2.  Open your mouth—breathe from there.  This greatly expands your lungs.  By the end of your walk, your neighbors will HEAR you breathe. 

3.  Unlock your hips.  Walk with a slight Marilyn Monroe swagger.  This lengthens your stride, and tightens your pelvic floor by holding your uterus and bladder in a firmer place, via increased muscle strength there.  Unlock those hips.

4.  Pick a portion of street or sidewalk with a slight incline to it, and walk that section over and over. The slight incline will strengthen your heart muscle and cause you to work harder.  Then increase your intensity via speed as you are able.

5.  Drink a half of a lemon in an 8 oz glass of water (grind your lemon, pulp, SKIN and all in the water; I add a smidgeon cayenne pepper, and stevia for sweetener) or an Emergen-C-type electrolyte packet BEFORE you go on your walk, and then follow up immediately with your protein green smoothy drink upon returning.  The amino acids in the protein helps rebuild the torn/catabolic state created via the exercise.  To do the most good, your body needs these building blocks IMMEDIATELY after exercise, so don’t wait.  Also, it needs the electrolytes before, so it has something to fuel this exercise in the first place.

6.  If you hate exercise, and have had no luck with starting a good habit with it, don’t “talk” yourself into exercise.  Instead, lead with your body.  Plop your feet out the front door and ask yourself if you “want to” only LATER.  Get your body in position to walk…i.e. facing the street, out IN the street, heading up the hill…and it’ll “happen”.  Disengage your head.  Drop everything and just go do it.  Don’t argue with yourself.  DO, and you’ll BECOME!

(Caution for women who have just delivered a baby: allow your body a full month before attempting power walking.  Your core is re-positioning and needs time to tighten and realign via the pulling power of nursing.  You’re loose as a goose, til your baby “drinks” you into FIRM realignment.  A veritable miracle!)

Begin power walking and you’ll LOVE it.  After a good month of doing it, introduce resistance training, using only ONE-pound weights.  Resistance training yields VISIBLE results, if that is what you’re after (body sculpturing, thinner waist, beautiful legs, etc.) in far less time than any other exercise.  Begin with only TWO reps or you’ll be sorry.  INCREMENTAL command of yourself is what you’re after.  Easy does it, at first, and then… 

GO, BABY, GO!!!

Filed Under: Nutrition tips

Grappling with seemingly unanswered prayer?

Wednesday, 28. August 2013 by Renee Ellison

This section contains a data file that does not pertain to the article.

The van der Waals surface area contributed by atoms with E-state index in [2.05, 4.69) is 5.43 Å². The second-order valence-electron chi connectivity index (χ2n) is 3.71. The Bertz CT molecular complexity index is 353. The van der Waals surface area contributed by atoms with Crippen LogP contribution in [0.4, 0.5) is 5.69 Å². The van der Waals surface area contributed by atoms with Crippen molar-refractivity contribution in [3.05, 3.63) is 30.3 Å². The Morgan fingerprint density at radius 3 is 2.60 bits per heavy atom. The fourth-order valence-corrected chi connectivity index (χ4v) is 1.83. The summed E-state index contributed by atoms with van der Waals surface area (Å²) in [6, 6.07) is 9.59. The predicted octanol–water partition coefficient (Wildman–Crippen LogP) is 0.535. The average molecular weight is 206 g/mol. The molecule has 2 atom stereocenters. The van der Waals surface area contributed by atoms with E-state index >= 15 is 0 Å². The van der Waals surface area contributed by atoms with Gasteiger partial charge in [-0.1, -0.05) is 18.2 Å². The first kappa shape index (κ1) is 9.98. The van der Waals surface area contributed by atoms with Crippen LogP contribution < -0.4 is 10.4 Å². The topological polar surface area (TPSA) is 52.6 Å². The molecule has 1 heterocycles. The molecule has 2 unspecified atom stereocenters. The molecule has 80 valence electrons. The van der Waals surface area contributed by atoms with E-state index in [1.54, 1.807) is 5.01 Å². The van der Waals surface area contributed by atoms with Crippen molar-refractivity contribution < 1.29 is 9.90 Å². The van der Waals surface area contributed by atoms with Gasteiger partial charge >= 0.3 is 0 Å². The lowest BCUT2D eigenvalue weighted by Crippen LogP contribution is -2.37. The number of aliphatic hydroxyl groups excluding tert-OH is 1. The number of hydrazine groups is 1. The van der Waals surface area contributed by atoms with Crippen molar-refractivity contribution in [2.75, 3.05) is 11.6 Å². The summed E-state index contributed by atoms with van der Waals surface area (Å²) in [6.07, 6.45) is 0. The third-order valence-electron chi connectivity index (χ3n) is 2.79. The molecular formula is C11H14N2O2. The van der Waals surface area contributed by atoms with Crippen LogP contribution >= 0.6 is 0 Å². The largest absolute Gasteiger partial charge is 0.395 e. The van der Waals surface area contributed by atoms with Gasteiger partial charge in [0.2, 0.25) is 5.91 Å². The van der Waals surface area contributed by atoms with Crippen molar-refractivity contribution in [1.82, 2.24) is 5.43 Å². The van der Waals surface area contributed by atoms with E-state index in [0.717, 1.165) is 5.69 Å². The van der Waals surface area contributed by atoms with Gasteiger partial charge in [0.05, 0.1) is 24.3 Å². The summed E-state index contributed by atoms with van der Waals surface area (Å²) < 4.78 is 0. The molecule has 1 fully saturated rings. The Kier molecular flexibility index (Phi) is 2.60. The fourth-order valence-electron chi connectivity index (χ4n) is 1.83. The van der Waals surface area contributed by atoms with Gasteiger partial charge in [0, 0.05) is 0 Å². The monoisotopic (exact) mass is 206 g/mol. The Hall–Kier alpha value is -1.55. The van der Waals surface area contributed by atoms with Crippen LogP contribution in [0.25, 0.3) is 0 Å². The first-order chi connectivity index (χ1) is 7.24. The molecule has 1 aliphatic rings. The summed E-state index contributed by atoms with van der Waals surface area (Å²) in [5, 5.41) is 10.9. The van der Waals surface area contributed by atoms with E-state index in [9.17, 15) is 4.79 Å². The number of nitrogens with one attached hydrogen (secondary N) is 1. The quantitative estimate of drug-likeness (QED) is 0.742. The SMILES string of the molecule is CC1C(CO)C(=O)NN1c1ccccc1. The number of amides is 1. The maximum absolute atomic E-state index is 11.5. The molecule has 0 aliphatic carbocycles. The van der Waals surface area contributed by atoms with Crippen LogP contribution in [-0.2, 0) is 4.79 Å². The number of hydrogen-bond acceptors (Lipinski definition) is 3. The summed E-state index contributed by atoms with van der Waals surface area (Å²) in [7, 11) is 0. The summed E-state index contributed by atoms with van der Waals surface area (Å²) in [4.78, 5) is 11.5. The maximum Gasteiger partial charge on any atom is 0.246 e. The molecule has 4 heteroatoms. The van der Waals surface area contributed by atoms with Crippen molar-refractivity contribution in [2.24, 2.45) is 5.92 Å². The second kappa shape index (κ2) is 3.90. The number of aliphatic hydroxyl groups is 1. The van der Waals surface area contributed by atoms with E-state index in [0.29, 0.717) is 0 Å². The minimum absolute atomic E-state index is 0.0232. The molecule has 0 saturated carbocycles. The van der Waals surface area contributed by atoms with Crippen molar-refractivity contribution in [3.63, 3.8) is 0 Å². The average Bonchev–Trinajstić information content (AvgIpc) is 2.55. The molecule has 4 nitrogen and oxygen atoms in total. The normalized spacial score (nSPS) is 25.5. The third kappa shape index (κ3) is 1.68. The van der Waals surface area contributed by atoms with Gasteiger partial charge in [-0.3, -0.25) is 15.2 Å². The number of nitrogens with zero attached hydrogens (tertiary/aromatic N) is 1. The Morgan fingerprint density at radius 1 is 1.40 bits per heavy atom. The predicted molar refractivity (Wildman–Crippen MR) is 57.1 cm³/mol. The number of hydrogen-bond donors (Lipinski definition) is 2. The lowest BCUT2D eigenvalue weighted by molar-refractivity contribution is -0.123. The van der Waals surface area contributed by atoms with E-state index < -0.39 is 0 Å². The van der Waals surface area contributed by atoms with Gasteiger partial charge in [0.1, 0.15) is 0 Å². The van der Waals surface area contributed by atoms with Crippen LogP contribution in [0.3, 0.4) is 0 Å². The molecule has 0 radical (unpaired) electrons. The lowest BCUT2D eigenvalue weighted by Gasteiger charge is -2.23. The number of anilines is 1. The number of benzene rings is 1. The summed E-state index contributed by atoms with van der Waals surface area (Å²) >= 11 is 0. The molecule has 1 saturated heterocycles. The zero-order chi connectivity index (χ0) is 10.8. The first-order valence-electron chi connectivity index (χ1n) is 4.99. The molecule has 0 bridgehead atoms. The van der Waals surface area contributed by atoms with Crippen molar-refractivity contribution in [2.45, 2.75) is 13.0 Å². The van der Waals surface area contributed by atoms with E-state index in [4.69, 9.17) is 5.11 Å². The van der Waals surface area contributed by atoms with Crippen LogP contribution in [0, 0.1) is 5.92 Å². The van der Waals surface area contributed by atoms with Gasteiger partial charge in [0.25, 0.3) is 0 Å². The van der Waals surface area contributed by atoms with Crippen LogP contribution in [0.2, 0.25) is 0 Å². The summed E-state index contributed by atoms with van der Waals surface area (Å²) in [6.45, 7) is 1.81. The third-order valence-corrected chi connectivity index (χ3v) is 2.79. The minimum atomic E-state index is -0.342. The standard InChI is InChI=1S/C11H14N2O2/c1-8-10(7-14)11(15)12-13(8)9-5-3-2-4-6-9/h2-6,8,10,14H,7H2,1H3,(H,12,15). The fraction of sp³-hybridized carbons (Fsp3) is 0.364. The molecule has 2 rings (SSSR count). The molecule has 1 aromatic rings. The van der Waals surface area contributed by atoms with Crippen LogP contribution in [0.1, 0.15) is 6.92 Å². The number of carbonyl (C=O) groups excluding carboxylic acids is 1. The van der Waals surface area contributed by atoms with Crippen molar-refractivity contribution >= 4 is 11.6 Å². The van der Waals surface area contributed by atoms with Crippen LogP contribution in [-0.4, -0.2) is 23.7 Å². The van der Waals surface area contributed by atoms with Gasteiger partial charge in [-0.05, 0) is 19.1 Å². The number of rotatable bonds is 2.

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We’ve all had times when prayer seems to be to no avail.  Circumstances reverse, babies die, crops languish, etc.—in spite of prayer.  What might be going on at such times?  There may be something more at stake here than prayers that appear to be unanswered.  Two verses help us to see a bigger picture.

Habakkuk 3:17 (NIV):
Though the fig tree does not bud and there are no grapes on the vines, though the olive crop fails and the fields produce no food, though there are no sheep in the pen and no cattle in the stalls, yet I will rejoice in the Lord.”  Couple that with Job’s famous rejoinder, “Though he slay me, yet will I trust in him” (Job 13:15, KJV).

And Hebrews 11:13 (NIV):
“All these people were still living by faith when they died.  They did not receive the things promised; they only saw them [note: that implies the answers had to exist somewhere in the spirit realm] and welcomed them from a distance, admitting that they were foreigners and strangers on earth.”

Some surmising…
We’re told in Scripture that the ancient saints’ faith was credited to them as righteousness (see Romans 4).  Credit means we will collect it at some point.  It is very possible that we’ll see some sort of compounded blessings in the Millennium for promises that we unwaveringly stood on here and now.  There is a difference between unbelief, a weak faith and a strong faith that includes a confidence that at times there is a Job-style glimpse of some dynamics beyond the prayer that necessitate it not being answered now.  Divine restraint is, no doubt, in the prayer mix somehow, for higher ends.

The big test for sure is “Do we believe in His character?”  Do we know deep inside that He desires these things for us—and do we believe it, come hell or high water?  Do we trust that it is in His nature to bless and bless when we are in covenant with Him?  When He loved us unto the point of shedding blood, we must infer that He has certainly given us everything lesser.  (“He who did not spare His own Son but freely gave Him up for us all, how will He not ALSO, along with Him, freely give us all things?” (Romans 8:32, NIV).  He eventually gives us all things—but in a package somewhere downstream from shaping our character first.  We must believe that, in spite of the bad press the enemy insistently suggests to us and in defiance of our own questions/ our own small and paltry reasonings and “what gives” wanderings.  (As the old hymn goes, “Prone to wander, Lord, I feel it, prone to leave the One I love.”) 

‘Tis a big, big, test going on here.  No doubt, He examines us continually, to see what is in our hearts, as is indicated all over in the Psalms.  Stay the course.  We shall believe only and steadily that He is wonderful.  This is the gold of the universe—the stuff He is after in us.  “All of His promises are YES in Yeshua” (2 Corinthians 1:20).